As for Wang, I don’t think it would be selling low on him. Teams know the talent is still there. I agree that he’s a plus in the pen. But that’s a waste of his value. If they don’t intend to sign him to a long-term deal (and all signs suggest they don’t), then they should be looking to trade him, the sooner the more they’ll get in return.

Jeter is God. That is all.
No way we trade Wang. He looked fantastic last night. He doesn’t need to be an “ace” anymore so slotted in as the 3rd pitcher, he is perfect.
Things are looking good in the Bronx right now!!!

Rob: those are some pretty anecdotal observations. To my eye it seems like Jeter gets to A LOT more balls up the middle since being repositioned. But if there’s one iron-clad instance in baseball of “don’t trust what your eyes tell you” it’s in evaluating a defender’s performance. The difference between an excellent defender and a poor one is maybe a play per game – it’s really, really hard for the casual or even die hard observer to recognize without objective measurement.

Oh and the Yanks’s s as a whole has been below average but not terrible this year. They rank 17th out of the 30 teams. I was surprised to see the Red Sox D has been really bad this year (24th in MLB), and the outfield is a big culprit (in addition to their own black hole at SS)- Ellsbury and Drew are about average, and Bay is terrible.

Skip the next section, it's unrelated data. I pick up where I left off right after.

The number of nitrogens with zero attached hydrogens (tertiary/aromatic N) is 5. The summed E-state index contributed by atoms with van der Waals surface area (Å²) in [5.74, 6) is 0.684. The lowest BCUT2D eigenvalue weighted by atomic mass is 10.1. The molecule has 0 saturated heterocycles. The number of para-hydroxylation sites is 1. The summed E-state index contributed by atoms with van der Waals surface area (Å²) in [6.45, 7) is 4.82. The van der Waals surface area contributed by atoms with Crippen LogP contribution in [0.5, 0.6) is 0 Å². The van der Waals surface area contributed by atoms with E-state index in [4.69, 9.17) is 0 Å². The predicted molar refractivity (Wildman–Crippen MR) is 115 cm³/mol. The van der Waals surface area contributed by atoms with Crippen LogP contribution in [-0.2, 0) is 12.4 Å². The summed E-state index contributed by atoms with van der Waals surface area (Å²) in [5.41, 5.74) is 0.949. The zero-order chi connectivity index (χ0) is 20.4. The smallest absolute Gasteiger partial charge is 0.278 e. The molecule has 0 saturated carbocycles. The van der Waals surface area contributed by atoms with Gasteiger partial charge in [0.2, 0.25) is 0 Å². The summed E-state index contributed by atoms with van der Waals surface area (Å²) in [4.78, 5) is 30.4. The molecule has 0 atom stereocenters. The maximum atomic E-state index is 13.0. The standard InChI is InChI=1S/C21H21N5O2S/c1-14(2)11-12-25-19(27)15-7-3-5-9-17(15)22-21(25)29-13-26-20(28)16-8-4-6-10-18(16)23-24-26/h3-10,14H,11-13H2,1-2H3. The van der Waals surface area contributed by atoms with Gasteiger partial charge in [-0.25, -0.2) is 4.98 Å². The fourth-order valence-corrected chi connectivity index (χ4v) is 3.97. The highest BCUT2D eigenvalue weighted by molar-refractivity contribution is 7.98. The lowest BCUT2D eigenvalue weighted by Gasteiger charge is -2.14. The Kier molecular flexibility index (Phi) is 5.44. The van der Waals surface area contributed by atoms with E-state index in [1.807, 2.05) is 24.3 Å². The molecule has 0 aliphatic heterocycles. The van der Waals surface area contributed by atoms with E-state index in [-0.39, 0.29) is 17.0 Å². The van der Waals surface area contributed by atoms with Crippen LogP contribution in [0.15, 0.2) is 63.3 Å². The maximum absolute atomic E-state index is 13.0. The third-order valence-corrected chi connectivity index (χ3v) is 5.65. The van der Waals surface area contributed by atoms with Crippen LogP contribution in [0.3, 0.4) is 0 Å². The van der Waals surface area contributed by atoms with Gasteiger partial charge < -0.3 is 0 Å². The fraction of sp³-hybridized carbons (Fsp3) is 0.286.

I can buy that his positioning is improved. But the problem with the defensive stats is they conflict. UZR says Jeter is about average. The Fielding Bible has him well below. So then I just have to trust what I’ve seen. And there it’s about range. Jeter literally can’t move more than two steps to either side to field a ball.

The Yankees simply do not have ‘awful’ team defense. Melky and Gardner are fantastic in CF, Swisher is around average, Damon below average. Tex is slightly below average at 1B (although he’s made some fantastic plays lately), Cano is well above average, Jeter around average, and Alex below average. The Yankees are a quite average defensive team, which is fantastic considering where they’ve been at the past few years.